in 2020 victory One of the most important Oscars from South Korea parasite It was something historical, in its own way, and it is also remarkable that this year’s Japanese film driving my car Nominated in four categories – Best Film, Best International Film, Best Director, Best Non-Original Screenplay – and Danish run away It was nominated not only as Best International Film but also as Best Documentary and Best Animated Film. Apart from these recent examples, the fact remains, he wrote Fox“In absolute terms, the majority of the winners were English-language films, many of which were produced in the United States.”
Based on a series of decisions aimed at making the representation of the thousands of professionals who make up the Academy more diverse and international, there are those who believe the Academy Awards, however, are universal, with the goal of becoming American awards to the world. Cinema. Welcoming in their own way a change that appears to have been done well elsewhere for some time, with international Netflix series and movies or with the fact that, also due to the pandemic, revenue outside the US – especially in China – is increasingly decisive. as written Fox, “In order not to become irrelevant, and perhaps even insolvent, Hollywood must change and expand.” In this sense, the Oscars will only adapt to this change in turn.
Those who see the Academy Awards as international awards, capable of increasing the fame (and box office) of films that may struggle in the United States, are opposed, however, by those who think they should instead remain true to tradition and focus mostly on American cinema. : Partly to “defend” it, partly to prevent the Academy Awards from becoming important awards but not very much followed in the United States, the country from which they are broadcast and for which the ceremony is designed.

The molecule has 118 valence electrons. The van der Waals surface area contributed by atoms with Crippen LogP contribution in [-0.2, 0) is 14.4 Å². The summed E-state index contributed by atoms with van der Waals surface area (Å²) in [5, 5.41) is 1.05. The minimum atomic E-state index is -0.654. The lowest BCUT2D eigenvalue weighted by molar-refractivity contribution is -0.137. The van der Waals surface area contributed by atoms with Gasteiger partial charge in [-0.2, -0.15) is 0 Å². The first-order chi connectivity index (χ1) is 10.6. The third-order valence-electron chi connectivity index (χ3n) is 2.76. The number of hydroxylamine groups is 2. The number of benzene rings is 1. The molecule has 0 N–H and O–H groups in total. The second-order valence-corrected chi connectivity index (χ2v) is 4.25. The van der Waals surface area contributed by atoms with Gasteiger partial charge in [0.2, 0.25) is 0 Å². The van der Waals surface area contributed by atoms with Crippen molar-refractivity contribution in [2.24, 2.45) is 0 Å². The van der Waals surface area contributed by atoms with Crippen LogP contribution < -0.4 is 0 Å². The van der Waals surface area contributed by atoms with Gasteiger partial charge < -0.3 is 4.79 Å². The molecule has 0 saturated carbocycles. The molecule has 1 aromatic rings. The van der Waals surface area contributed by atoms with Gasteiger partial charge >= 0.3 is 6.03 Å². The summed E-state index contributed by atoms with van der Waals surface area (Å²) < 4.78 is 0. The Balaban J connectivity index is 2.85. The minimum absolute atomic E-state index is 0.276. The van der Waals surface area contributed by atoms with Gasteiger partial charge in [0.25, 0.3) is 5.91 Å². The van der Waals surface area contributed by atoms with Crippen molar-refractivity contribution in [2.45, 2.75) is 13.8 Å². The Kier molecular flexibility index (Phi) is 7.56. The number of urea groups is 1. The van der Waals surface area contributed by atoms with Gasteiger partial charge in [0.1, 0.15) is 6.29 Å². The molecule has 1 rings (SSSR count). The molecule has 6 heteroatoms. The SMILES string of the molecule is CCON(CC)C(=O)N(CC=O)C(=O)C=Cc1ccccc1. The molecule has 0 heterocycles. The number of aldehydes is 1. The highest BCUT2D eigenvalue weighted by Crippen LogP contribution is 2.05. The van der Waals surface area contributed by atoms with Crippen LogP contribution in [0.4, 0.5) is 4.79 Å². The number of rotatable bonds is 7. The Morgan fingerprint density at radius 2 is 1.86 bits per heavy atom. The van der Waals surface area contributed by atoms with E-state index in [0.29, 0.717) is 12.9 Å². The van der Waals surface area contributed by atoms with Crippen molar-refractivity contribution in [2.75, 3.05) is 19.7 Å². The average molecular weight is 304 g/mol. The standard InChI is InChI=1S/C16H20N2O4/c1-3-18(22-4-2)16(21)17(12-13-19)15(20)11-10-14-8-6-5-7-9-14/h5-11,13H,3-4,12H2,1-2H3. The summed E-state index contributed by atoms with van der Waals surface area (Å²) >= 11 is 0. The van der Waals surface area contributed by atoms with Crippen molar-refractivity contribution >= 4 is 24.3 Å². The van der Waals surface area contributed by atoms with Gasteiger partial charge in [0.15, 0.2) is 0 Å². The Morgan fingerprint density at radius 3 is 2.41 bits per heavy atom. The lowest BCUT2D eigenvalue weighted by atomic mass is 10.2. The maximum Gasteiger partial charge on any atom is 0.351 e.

There are a number of reasons (including obvious ones Golden Globes crisis, the only awards that, albeit in their own way, really tried to compete with the Academy Awards) make the next few years decisive in deciding whether the Academy Awards will take a more dangerous international path or will instead attempt with greater determination to make an attractive comeback first in the United States, perhaps Think of ceremonies or awards that matter the most watched films in the United States and not films, perhaps beautiful and celebrated, but little seen. Indeed, it is difficult to think that, even with all possible outlines, a large number of spectators would be interested in a gala that will reward films, directors, actors, actresses and various members who have worked on little-known films in about twenty categories. .
It’s not certain that what would be appropriate in Hollywood is the same as what would be appropriate in the Academy and the Academy Awards, and above all, it’s not clear at the moment what would really be more comfortable. Wilkinson, in his article, is clearly inclined towards a greater internationalization of the Oscars, writing: “A generation of young viewers who have grown up on the Internet can be more open to the prospects of world cinema, and more attentive to what is happening around the world. Globalism. And if the academy is to keep pace with developments, and ensure that the ceremony retains the dominance it has enjoyed for nearly a century, it must adapt, and it must do so quickly.”